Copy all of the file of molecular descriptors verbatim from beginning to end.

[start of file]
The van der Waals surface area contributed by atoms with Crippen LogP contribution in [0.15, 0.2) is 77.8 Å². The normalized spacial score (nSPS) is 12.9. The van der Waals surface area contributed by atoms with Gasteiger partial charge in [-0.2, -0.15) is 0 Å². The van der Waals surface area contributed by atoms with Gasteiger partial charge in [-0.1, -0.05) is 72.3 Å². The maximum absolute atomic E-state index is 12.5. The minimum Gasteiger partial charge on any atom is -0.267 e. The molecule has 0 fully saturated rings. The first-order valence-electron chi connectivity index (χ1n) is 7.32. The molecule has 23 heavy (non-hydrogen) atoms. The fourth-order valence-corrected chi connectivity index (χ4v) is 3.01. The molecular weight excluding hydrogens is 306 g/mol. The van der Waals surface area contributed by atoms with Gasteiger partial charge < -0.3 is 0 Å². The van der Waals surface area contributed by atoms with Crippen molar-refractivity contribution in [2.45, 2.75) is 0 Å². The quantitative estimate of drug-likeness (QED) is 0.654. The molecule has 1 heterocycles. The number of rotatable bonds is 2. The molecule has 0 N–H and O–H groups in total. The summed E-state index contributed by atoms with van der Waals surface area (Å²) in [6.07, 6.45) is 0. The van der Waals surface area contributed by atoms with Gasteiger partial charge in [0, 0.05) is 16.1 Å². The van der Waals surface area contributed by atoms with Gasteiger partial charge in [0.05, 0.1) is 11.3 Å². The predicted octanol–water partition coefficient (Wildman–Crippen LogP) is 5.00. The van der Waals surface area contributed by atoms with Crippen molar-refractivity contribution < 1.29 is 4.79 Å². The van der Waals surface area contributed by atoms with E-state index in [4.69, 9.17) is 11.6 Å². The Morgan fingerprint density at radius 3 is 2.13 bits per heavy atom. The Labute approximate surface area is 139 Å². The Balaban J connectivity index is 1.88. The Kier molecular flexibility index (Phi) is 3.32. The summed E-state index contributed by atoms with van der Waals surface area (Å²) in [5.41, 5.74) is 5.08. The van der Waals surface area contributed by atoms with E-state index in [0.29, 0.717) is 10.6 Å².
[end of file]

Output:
The van der Waals surface area contributed by atoms with Crippen LogP contribution in [0.15, 0.2) is 77.8 Å². The normalized spacial score (nSPS) is 12.9. The van der Waals surface area contributed by atoms with Gasteiger partial charge in [-0.2, -0.15) is 0 Å². The van der Waals surface area contributed by atoms with Gasteiger partial charge in [-0.1, -0.05) is 72.3 Å². The maximum absolute atomic E-state index is 12.5. The minimum Gasteiger partial charge on any atom is -0.267 e. The molecule has 0 fully saturated rings. The first-order valence-electron chi connectivity index (χ1n) is 7.32. The molecule has 23 heavy (non-hydrogen) atoms. The fourth-order valence-corrected chi connectivity index (χ4v) is 3.01. The molecular weight excluding hydrogens is 306 g/mol. The van der Waals surface area contributed by atoms with Gasteiger partial charge < -0.3 is 0 Å². The van der Waals surface area contributed by atoms with Crippen molar-refractivity contribution in [2.45, 2.75) is 0 Å². The quantitative estimate of drug-likeness (QED) is 0.654. The molecule has 1 heterocycles. The number of rotatable bonds is 2. The molecule has 0 N–H and O–H groups in total. The summed E-state index contributed by atoms with van der Waals surface area (Å²) in [6.07, 6.45) is 0. The van der Waals surface area contributed by atoms with Gasteiger partial charge in [0, 0.05) is 16.1 Å². The van der Waals surface area contributed by atoms with Gasteiger partial charge in [0.05, 0.1) is 11.3 Å². The predicted octanol–water partition coefficient (Wildman–Crippen LogP) is 5.00. The van der Waals surface area contributed by atoms with Crippen molar-refractivity contribution < 1.29 is 4.79 Å². The van der Waals surface area contributed by atoms with E-state index in [4.69, 9.17) is 11.6 Å². The Morgan fingerprint density at radius 3 is 2.13 bits per heavy atom. The Labute approximate surface area is 139 Å². The Balaban J connectivity index is 1.88. The Kier molecular flexibility index (Phi) is 3.32. The summed E-state index contributed by atoms with van der Waals surface area (Å²) in [5.41, 5.74) is 5.08. The van der Waals surface area contributed by atoms with E-state index in [0.29, 0.717) is 10.6 Å².